Wrapped in my thoughts about Dian, the foundation, and the orphaned children, I nearly forget why I’m here again. Then the lights dim around me and the stage comes alive.
A cloaked table, a tea set, and a chair inhabited by five women. This is the play in a nutshell. Cracked opened, the shell reveals astonishing layers to this one-woman act. The five characters are distinct in origin, appearance, mannerism, and voice; yet the same in identity and plight. They veil by choice, despite opposition. They reason, even when the absurd screams racial slurs into their faces. They exercise compassion under duress. They use their minds to think beyond what’s being said, and their voices when too much of nothing lingers in the acrid air of fear and distrust. Through a finessed storytelling, each character finds her thread of light in the gloom of disbelief, and raises the self out of despair to learn and impart necessary, transformative lessons. Their words hang between the audience’ rapt silence and the muted recognition of foul reality — cloaked in bigotry, intolerance, fear, and ignorance.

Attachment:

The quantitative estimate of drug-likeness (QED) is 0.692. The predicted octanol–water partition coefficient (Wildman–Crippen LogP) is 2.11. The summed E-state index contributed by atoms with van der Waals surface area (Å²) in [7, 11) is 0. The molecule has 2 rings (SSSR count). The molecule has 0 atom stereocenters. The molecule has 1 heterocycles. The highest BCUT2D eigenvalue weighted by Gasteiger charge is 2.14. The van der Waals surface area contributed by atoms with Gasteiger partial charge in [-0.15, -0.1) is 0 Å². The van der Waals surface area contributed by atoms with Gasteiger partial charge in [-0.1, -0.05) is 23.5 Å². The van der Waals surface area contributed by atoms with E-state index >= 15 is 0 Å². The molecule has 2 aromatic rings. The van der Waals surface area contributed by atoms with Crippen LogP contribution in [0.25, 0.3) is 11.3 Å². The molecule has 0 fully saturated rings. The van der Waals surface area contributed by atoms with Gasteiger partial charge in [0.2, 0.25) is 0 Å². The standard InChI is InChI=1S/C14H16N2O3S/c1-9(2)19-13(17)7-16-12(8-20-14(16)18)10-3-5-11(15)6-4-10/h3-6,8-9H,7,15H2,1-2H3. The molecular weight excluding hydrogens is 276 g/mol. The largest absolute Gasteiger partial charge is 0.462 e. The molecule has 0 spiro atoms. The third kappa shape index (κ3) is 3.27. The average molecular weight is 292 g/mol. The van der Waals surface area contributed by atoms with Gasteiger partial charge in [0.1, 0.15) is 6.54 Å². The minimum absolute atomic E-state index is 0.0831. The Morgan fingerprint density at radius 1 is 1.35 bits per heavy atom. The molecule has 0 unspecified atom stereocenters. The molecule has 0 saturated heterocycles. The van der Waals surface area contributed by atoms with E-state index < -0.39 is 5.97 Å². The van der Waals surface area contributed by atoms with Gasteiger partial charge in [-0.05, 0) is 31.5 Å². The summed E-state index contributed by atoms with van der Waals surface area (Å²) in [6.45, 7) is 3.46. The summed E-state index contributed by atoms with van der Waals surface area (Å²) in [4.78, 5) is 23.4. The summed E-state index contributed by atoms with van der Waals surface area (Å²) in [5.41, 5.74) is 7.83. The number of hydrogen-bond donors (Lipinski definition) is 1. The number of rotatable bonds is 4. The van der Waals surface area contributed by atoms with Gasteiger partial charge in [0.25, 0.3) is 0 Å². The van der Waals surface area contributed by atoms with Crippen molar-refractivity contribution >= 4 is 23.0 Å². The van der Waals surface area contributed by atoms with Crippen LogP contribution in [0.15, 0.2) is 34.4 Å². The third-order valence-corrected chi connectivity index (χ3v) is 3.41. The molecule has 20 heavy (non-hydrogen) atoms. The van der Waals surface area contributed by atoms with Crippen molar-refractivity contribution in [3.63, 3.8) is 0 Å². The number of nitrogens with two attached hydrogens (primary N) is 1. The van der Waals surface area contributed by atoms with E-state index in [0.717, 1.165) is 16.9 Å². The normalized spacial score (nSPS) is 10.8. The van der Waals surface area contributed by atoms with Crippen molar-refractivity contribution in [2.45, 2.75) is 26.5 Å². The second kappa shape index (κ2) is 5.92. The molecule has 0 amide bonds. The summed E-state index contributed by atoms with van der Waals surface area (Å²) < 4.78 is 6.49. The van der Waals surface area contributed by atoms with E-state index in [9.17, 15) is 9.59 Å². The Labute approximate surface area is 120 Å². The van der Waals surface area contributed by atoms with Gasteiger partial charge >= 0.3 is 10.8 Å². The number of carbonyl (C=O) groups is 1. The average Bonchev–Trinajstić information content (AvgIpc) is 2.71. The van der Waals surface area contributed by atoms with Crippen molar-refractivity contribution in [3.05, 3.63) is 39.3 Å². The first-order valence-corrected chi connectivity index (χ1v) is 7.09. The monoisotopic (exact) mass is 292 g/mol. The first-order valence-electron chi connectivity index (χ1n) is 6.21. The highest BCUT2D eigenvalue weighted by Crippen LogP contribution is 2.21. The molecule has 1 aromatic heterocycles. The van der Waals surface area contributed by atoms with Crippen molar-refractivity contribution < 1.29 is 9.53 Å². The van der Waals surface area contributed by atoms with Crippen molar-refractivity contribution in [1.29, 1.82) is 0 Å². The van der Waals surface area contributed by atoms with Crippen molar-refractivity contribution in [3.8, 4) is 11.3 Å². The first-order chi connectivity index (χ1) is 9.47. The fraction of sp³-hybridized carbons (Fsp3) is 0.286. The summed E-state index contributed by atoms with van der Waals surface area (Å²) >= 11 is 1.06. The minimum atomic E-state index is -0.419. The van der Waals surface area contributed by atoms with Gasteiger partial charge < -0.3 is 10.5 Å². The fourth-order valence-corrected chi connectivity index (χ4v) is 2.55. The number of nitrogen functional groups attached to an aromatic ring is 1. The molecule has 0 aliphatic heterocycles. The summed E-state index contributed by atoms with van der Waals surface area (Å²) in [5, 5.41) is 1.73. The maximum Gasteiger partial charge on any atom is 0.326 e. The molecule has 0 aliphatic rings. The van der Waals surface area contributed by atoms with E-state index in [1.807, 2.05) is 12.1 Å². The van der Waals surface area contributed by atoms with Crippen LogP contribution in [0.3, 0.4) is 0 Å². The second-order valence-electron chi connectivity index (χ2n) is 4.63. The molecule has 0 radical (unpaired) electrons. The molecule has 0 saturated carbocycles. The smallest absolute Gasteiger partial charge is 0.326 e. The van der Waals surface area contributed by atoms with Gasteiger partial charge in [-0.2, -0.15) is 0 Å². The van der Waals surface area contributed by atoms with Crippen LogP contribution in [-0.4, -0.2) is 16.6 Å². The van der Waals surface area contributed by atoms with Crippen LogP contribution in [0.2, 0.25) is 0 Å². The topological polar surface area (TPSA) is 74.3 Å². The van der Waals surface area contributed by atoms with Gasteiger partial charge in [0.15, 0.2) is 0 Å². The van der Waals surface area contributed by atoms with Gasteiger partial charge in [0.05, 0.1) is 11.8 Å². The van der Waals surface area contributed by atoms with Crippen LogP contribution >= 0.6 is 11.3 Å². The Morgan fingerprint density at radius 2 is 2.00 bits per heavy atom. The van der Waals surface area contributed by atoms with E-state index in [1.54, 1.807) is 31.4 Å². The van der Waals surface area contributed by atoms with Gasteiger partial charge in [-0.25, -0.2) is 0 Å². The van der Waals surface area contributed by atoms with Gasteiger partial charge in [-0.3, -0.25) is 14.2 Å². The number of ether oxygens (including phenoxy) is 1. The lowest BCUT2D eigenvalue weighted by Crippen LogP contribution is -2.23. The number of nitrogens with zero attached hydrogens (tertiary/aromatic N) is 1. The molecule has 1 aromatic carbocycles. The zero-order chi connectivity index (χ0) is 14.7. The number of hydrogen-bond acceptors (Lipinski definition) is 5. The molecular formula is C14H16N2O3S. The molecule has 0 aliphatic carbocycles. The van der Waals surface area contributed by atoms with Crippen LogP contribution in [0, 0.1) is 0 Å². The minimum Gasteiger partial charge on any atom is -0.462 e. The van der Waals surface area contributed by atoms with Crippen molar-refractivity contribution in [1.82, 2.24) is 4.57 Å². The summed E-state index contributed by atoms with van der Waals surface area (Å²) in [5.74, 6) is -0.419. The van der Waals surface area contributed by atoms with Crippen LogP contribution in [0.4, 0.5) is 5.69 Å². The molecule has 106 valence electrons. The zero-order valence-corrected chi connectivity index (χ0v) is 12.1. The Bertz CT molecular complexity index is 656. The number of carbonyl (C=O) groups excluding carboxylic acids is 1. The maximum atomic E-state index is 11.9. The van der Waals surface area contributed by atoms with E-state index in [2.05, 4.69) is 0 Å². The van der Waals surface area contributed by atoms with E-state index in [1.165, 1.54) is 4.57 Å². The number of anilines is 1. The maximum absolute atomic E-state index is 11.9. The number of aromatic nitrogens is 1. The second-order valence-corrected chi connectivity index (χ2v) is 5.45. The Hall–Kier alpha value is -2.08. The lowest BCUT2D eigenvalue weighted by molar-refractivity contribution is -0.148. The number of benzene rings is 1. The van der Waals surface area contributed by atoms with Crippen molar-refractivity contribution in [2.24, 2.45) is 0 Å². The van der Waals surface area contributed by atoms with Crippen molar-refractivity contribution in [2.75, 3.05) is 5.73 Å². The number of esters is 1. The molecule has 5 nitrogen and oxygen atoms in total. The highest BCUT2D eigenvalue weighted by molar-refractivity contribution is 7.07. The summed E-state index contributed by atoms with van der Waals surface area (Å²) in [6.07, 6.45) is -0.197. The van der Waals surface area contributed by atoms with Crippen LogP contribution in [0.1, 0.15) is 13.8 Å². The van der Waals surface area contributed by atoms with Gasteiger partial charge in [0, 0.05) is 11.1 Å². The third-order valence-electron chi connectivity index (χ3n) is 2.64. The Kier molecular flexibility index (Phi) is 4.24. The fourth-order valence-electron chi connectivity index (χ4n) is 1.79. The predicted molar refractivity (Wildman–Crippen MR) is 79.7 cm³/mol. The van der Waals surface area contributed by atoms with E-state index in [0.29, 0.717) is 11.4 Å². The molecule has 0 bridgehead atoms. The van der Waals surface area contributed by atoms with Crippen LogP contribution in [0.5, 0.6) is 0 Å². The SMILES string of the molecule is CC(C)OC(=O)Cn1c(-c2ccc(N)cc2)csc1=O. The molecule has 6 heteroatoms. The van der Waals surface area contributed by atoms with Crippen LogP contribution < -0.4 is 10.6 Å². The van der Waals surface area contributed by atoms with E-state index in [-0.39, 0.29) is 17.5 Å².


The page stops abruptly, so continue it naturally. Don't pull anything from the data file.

British-born, Chicago-based Rohina Malik, of South Asian descent, is the quintessential western Muslim woman, simply by definition — as are the characters she breathes to life with her compelling performance. Even when her solo-act dances around clichés and cultural stereotypes, her delivery remains powerful, convincing, and therefore, forgivable. We may not all confront the extreme circumstances of Malik’s strong-willed, tea-totaling heroines, but we share the same challenge of defining ourselves under intense scrutiny and pressure — and finding a safe home for our anomalous identities.
The drama unfolds my own internal conflicts that sit patiently in their musty corners — awaiting resolutions amid silken cobwebs. It occurs to me that being here has served a purpose I hadn’t foreseen. It dares to suggest that after everything’s been said and done, and my heart has healed of its unspoken inflictions, it’s possible I belong here.
After Malik’s encore, Mojaddidi invites the foundation’s team on stage. I compare the lineup to a print ad representing Muslim-American women — each standing apart in outward appearance and together despite it. This is what people should look like everywhere. And none could be better than the other when viewed in plain sight. A remote but familiar sensation swells within me. It may be pride.